The 2020-21 NHS data should be considered a break in time series from previous NHS collections and used for point-in-time national analysis only. The survey was collected during the COVID-19 pandemic which significantly changed the data collection. To maintain the safety of survey respondents and ABS Interviewers, it was collected via an online, self-complete form. Non-response is usually reduced through Interviewer follow up of households who have not responded. As this was not possible, there were lower response rates than previous NHS cycles, which impacted sample representativeness for some sub-populations. Comparisons to previous health data over time are not possible.

    In addition to the changes resulting from the pandemic and data collection via an online form, there were a number of other changes made to the 2020-21 NHS. This survey had a planned change to sample design and only nationally representative estimates are available – State and Territory estimates have not been produced. There have also been various changes to content, question modules, instrument design and output data items.

    Remoteness

    The Australian Statistical Geography Standard (ASGS) 2016, was used to allocate participants to a remoteness area based on their area of usual residence.

    Socioeconomic status

    The 2016 Socio-Economic Indexes for Areas (SEIFA) Index for Relative Socio-Economic Disadvantage was used to allocate participants to a SEIFA quintile based on their usual residence.  

    Data sources

    ABS 2017-18 National Health Survey

    ABS 2018-19 National Aboriginal and Torres Strait Islander Health Survey

    ABS 2020-21 National Health Survey

     

     

    Data

    Australian Bureau of Statistics. 2022. 4364.0.55.001– National Health Survey: Health Conditions Prevalence, 2020-21. Accessed June 2022;  https://www.abs.gov.au/statistics/health/health-conditions-and-risks/health-conditions-prevalence/2020-21

    Australian Bureau of Statistics. 2018. 4364.00.55.001 – National Health Survey: First Results, 2017-18. Accessed November 2021; https://www.abs.gov.au/ausstats/abs@.nsf/mf/4364.0.55.001

    Australian Bureau of Statistics. 2019. 4715.0 – National Aboriginal and Torres Strait Islander Health Survey, 2018-19. Accessed November 2021; https://www.abs.gov.au/ausstats/abs@.nsf/mf/4715.0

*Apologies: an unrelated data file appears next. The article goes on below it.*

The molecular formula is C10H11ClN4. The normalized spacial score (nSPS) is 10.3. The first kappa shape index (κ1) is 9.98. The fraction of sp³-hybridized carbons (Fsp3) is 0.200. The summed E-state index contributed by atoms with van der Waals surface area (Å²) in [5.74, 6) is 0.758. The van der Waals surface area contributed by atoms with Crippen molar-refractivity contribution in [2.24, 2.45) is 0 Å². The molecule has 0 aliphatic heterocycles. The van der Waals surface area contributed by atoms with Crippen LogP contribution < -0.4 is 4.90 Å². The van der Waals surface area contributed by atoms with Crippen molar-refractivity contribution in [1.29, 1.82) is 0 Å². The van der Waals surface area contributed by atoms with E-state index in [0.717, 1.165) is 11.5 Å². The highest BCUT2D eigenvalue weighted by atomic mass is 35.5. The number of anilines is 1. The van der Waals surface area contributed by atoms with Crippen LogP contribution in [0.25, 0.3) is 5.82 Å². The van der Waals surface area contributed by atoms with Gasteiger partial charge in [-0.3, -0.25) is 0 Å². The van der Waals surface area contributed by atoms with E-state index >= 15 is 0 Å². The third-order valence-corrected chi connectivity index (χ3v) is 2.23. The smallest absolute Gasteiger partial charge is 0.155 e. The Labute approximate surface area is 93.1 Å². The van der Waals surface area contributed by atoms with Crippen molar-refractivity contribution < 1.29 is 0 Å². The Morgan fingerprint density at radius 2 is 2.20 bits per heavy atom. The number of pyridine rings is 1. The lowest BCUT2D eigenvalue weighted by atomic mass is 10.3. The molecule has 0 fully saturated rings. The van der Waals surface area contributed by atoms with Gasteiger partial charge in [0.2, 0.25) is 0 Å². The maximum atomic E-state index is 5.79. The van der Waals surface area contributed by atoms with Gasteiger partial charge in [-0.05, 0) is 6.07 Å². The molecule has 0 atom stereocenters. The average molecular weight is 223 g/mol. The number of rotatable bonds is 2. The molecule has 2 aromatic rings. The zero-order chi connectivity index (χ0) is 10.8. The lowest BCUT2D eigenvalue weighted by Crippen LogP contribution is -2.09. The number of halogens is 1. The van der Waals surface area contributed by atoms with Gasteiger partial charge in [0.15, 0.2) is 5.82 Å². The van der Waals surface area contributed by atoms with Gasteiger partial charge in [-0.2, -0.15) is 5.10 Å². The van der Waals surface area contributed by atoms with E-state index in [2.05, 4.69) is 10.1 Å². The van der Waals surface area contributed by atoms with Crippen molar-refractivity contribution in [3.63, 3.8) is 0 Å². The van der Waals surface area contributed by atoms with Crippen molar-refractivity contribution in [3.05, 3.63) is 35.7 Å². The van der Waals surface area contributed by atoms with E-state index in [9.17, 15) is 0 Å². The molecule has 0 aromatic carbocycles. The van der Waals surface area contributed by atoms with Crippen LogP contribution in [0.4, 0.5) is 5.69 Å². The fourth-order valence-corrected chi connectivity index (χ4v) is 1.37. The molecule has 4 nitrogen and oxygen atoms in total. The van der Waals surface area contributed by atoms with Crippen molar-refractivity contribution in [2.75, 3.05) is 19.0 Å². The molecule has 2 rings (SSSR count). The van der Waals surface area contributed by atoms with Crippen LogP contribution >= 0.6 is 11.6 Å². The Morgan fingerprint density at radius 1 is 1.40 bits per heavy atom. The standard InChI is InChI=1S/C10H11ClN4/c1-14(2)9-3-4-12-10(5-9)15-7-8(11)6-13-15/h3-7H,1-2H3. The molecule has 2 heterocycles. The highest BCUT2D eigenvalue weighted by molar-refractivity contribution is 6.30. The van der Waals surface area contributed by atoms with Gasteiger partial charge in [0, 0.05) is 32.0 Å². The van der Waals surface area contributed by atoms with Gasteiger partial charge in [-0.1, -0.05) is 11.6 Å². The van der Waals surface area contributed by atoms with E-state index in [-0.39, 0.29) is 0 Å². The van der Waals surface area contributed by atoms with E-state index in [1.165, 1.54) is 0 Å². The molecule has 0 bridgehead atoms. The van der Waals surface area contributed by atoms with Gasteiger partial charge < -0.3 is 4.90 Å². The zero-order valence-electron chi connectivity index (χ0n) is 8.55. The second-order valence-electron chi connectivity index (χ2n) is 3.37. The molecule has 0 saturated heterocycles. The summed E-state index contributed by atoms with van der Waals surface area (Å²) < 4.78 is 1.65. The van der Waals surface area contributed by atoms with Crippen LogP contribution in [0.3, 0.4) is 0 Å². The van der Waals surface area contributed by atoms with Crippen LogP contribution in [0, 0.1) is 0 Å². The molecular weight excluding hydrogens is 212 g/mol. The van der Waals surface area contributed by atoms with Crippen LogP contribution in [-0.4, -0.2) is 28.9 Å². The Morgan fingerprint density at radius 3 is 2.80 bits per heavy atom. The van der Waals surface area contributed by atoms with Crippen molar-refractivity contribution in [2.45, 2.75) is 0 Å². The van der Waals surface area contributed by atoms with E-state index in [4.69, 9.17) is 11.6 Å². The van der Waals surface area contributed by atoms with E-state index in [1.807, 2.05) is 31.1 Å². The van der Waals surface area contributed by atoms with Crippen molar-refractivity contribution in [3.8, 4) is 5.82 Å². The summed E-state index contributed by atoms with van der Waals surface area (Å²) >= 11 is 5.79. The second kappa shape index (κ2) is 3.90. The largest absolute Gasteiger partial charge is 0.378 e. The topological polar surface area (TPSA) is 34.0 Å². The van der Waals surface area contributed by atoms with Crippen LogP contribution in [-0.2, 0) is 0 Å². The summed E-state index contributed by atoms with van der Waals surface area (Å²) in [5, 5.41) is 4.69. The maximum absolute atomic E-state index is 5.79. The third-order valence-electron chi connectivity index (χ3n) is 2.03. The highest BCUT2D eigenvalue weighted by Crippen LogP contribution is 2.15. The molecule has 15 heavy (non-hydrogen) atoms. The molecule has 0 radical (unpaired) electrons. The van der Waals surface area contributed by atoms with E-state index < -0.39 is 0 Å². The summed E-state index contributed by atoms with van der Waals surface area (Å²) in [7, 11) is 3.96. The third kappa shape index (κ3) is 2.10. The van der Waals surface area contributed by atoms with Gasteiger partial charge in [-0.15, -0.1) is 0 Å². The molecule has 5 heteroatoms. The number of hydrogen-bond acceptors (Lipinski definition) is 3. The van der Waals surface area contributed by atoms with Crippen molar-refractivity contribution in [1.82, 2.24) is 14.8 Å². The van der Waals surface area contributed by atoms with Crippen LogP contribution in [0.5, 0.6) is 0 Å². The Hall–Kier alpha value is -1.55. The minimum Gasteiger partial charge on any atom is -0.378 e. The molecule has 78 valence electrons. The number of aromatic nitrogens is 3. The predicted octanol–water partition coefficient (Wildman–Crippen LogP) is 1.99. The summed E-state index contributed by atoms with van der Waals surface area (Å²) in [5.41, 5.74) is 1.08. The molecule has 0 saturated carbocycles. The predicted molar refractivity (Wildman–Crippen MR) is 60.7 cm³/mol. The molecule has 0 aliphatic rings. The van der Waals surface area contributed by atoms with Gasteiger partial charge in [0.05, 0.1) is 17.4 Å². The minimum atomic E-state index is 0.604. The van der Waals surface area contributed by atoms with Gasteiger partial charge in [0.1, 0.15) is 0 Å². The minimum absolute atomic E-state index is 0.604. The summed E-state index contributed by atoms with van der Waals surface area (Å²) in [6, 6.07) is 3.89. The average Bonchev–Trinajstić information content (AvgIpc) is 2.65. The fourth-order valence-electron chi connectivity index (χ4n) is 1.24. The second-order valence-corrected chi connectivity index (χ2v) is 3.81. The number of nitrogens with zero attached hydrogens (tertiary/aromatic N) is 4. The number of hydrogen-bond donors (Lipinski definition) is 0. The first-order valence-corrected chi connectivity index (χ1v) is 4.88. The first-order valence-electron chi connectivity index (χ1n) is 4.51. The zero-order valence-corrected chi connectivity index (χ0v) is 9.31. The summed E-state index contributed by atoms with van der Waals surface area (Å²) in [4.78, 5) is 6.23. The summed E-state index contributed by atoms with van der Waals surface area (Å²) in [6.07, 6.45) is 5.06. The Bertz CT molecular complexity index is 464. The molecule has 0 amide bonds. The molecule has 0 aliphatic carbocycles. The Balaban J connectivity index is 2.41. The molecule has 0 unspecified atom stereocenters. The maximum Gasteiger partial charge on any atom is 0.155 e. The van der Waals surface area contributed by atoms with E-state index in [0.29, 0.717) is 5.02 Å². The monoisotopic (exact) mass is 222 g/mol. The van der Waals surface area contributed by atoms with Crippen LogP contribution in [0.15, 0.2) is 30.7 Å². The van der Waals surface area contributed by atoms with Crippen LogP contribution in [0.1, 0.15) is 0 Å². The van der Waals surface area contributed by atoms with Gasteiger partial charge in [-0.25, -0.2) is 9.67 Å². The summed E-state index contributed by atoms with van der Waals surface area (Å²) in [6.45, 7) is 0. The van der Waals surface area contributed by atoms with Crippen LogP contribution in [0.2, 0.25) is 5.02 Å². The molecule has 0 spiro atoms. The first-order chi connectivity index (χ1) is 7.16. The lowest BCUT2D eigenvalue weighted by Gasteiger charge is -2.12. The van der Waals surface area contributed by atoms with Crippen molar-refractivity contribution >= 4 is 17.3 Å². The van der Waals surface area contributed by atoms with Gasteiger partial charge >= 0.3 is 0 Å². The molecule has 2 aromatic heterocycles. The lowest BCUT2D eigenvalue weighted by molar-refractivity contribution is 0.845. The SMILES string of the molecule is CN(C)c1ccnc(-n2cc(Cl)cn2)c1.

Policy

    Australian Government Department of Health. Nutrition and Healthy Eating. Accessed March 2020; http://www.health.gov.au/internet/main/publishing.nsf/Content/health-pubhlth-strateg-food-index.htm

    References

    1. National Health and Medical Research Council (2013) Australian Dietary Guidelines. Canberra: National Health and Medical Research Council.

    2. Australian Institute of Health and Welfare 2019. Australian Burden of Disease Study: impact and causes of illness and death in Australia 2015. Australian Burden of Disease Study series no. 19. Cat. No. BOD 22. Canberra: AIHW.

    3. Australian Institute of Health and Welfare 2016. Australian Burden of Disease Study: impact and causes of illness and death in Australia 2011. Australian Burden of Disease Study series no. 3. BOD 4. Canberra: AIHW.

    4. Cancer Australia, 2015. Lifestyle risk factors and the primary prevention of cancer. Surry Hills: Cancer Australia.

    5. Bowel Cancer statistics. Cancer Australia; 2019. Accessed July 2020; https://bowel-cancer.canceraustralia.gov.au/statistics

    6. Australian Government DoHA (Department of Health and Ageing) 2005. The Australian Bowel Cancer Screening Pilot Program and beyond: final evaluation report. Screening monograph no. 6/2005. Canberra: DoHA

    7. OECD (2019), "Diet and physical activity among adults", in Health at a Glance 2019: OECD Indicators, OECD Publishing, Paris, https://doi.org/10.1787/ec7f6a40-en.

    Summary

    Almost half of all adults meet the dietary guideline for fruit intake

    In 2020-21, just under 1 in 2 adult Australians (44.8%) met the dietary guideline for daily fruit intake.

    Higher proportions of females than males are meeting the guideline for fruit intake

    In 2020-21, 48.3% of females met the dietary guideline for daily fruit intake compared to 41.2% of males.

    Aboriginal and Torres Strait Islander people are less likely than the broader Australian community to meet the dietary guideline for fruit intake

    In 2018-19, Aboriginal and Torres Strait Islander people were less likely than the broader Australian community to meet the dietary guideline for daily fruit intake (39.2% compared to 51.1%).